The Canaanite woman takes up Jesus’ challenge. She doesn’t back off or get upset at his reproach. She stands up to him and comes back at him. “OK, I’ll let you have ‘dogs’—but, hey, we make out OK living off the scraps on the floor.”


And Jesus praises her faith!


Her response is a form of familiarity with the Lord.


It’s the same way the greatest prophet of all, Moses, interacted with God. He had been up on the mountain speaking directly with Yahweh. When he came back down he discovered that the people had lost patience and made a golden calf to worship. The Lord is very angry and he wants to destroy the people. Let’s listen to the account in Exodus chapter 32:


Then the LORD spoke to Moses, “Go down at once, for your people, whom you brought up from the land of Egypt, have corrupted themselves. They have quickly turned aside from the way which I commanded them. They have made for themselves a molten calf, and have worshiped it and have sacrificed to it and said, ‘This is your god, O Israel, who brought you up from the land of Egypt!’” The LORD said to Moses, “I have seen this people, and behold, they are an obstinate people. Now then let Me alone, that My anger may burn against them and that I may destroy them; and I will make of you a great nation.” 


It’s a very tempting offer. Moses will be rid of this stiff-necked people and will be the king-pin of a new people. But he will have none of it.


Then Moses entreated the LORD his God, and said, “O LORD, why does Your anger burn against Your people whom You have brought out from the land of Egypt with great power and with a mighty hand? Why should the Egyptians speak, saying, ‘With evil intent He brought them out to kill them in the mountains and to destroy them from the face of the earth’? Turn from Your burning anger and change Your mind about doing harm to Your people. Remember Abraham, Isaac, and Israel, Your servants to whom You swore by Yourself, and said to them, ‘I will multiply your descendants as the stars of the heavens, and all this land of which I have spoken I will give to your descendants, and they shall inherit it forever.’”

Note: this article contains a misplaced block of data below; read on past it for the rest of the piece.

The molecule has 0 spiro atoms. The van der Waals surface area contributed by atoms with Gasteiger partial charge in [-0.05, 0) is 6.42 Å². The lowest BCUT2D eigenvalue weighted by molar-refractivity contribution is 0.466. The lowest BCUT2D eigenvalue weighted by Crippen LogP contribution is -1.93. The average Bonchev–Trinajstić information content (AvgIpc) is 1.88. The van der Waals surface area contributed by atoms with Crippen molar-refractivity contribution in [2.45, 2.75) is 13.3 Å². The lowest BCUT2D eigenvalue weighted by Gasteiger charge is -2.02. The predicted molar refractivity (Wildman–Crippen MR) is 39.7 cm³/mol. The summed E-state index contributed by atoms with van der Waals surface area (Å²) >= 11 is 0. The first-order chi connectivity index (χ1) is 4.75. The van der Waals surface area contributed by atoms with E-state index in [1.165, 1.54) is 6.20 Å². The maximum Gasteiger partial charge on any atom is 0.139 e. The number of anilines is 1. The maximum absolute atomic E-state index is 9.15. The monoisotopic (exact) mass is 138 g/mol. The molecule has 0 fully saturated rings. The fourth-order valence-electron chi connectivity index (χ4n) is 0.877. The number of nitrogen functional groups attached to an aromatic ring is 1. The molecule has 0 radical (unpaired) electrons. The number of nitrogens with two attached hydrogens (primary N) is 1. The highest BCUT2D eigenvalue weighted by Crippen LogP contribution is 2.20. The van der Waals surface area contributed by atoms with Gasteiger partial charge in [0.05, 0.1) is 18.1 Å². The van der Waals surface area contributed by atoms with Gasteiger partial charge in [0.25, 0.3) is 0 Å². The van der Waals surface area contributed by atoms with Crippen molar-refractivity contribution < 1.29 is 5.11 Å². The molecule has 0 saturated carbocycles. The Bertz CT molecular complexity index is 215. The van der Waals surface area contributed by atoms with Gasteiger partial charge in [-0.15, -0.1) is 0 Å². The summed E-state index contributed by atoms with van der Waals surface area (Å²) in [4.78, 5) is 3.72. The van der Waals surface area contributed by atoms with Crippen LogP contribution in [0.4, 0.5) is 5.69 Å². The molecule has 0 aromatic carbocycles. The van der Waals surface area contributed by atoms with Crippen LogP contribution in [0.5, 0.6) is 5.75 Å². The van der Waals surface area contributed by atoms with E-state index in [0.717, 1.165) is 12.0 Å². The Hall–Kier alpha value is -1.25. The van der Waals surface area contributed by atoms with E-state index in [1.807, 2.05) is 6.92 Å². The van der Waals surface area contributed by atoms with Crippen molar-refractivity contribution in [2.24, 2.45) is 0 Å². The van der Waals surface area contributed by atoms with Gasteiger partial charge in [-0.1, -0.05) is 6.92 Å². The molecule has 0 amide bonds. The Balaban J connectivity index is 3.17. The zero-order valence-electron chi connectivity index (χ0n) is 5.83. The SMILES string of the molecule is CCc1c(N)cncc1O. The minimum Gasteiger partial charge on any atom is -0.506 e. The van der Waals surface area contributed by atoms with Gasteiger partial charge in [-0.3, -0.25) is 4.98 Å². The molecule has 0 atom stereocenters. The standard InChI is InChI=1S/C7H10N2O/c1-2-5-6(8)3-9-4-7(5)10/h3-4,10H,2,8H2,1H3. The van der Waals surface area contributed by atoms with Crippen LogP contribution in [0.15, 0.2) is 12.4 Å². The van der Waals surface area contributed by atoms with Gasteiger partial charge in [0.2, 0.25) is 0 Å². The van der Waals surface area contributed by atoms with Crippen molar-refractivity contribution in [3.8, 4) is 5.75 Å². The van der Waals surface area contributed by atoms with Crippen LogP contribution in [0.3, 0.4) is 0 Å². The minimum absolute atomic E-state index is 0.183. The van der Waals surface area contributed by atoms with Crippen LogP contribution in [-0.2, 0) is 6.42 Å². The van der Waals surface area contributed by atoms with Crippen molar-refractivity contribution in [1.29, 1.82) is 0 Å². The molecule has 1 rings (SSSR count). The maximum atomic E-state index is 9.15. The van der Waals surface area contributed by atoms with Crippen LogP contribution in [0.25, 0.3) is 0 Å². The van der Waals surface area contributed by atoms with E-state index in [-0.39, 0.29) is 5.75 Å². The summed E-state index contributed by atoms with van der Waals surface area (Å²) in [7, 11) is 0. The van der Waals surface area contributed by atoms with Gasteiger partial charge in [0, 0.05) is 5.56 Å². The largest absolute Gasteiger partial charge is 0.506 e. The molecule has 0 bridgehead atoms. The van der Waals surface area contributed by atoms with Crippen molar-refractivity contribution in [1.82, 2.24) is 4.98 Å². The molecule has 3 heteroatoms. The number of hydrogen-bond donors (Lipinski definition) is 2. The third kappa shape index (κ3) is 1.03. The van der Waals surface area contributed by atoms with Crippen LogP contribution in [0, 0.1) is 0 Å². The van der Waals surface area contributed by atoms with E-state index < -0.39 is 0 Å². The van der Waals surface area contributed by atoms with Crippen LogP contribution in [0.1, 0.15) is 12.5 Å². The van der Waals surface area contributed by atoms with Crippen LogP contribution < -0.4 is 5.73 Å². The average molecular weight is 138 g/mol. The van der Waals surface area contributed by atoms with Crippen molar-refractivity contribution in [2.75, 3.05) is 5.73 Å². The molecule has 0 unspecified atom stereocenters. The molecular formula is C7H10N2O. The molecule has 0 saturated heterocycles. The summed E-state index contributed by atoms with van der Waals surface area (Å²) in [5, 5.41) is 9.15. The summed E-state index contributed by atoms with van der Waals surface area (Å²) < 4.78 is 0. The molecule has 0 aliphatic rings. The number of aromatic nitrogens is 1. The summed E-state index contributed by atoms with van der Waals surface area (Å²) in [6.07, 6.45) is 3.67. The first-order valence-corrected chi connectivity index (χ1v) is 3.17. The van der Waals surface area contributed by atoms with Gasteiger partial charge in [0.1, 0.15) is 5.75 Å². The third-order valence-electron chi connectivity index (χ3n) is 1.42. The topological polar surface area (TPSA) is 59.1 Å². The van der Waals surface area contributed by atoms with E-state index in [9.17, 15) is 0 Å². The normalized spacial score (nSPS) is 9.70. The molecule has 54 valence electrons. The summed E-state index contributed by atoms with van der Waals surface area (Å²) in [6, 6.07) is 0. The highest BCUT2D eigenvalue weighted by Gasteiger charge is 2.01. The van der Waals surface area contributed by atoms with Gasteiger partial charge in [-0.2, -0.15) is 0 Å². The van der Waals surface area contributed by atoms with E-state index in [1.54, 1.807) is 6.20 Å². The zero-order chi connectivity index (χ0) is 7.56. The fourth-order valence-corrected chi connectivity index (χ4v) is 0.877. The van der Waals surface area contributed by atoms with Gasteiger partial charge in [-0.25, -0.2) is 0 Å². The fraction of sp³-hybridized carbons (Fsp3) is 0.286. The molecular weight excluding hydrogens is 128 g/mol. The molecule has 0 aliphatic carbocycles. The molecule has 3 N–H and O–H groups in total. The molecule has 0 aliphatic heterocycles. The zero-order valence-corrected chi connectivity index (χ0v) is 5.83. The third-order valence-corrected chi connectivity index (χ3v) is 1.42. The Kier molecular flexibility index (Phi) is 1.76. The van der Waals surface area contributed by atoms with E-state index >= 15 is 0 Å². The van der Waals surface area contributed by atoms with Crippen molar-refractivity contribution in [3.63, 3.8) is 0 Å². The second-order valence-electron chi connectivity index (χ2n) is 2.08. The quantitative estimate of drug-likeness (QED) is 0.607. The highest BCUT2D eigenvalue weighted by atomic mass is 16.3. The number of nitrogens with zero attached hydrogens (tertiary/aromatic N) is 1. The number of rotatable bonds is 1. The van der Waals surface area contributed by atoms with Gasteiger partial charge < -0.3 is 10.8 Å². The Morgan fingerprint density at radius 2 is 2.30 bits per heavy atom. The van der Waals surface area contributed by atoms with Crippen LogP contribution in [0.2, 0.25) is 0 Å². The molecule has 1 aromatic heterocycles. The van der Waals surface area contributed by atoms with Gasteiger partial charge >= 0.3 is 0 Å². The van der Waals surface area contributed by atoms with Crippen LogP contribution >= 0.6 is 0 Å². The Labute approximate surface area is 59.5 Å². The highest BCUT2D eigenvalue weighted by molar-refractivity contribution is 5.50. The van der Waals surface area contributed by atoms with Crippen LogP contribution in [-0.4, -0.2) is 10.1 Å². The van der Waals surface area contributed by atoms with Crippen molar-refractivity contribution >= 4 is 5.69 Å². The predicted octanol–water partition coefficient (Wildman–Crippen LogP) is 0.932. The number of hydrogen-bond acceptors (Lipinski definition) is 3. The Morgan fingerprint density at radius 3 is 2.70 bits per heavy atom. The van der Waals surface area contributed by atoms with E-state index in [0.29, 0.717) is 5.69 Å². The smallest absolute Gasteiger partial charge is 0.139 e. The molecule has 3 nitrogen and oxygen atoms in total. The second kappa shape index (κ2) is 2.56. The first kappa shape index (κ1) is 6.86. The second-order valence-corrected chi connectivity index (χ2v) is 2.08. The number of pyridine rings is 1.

He tells God, “These are not my people. They’re your people. You led them out here. You made a promise and I’m holding you to it.” And the passage ends with:


So the LORD changed His mind about the harm which He said He would do to His people.


And it’s the same way Mary dealt with Jesus. When they’re at the marriage feast in Cana she notices they have run out of wine. She simply notes the fact. And his response has an uncomfortable edge to it. “What’s that got to do with us? My hour hasn’t come yet.” But she just goes right past his comment and tells the servants “Do what he tells you.” And in the face of their need and her insistence Jesus changes his plan. He recognizes that his hour has come and he initiates his mission.


In each instance the prayer of familiarity has its effect. Yahweh decides not to destroy the people. Jesus acts in a way he had not anticipated. Even though the primary focus of his mission remains the lost sheep of the house of Israel, he heals the daughter of the Canaanite woman.


The foreigners and eunuchs of Isaiah’s day are not to be excluded. The covenant with the Jews has not been abolished; Yahweh’s mercy extends to Jew and Gentile alike. Even the despised Canaanites can cause the Lord to change his plan if they place their trust in him.


The mercy of the Lord is without bound or limit. No one is excluded except those who exclude themselves by refusing his love.


The question we are left with is the one we started with: God’s mercy is without limit, but how do we place limits on his bounty by excluding others from the mercy of God by our attitudes and ways of behaving? Can we allow our hearts to be stretched to match the expansiveness of our magnanimous Lord?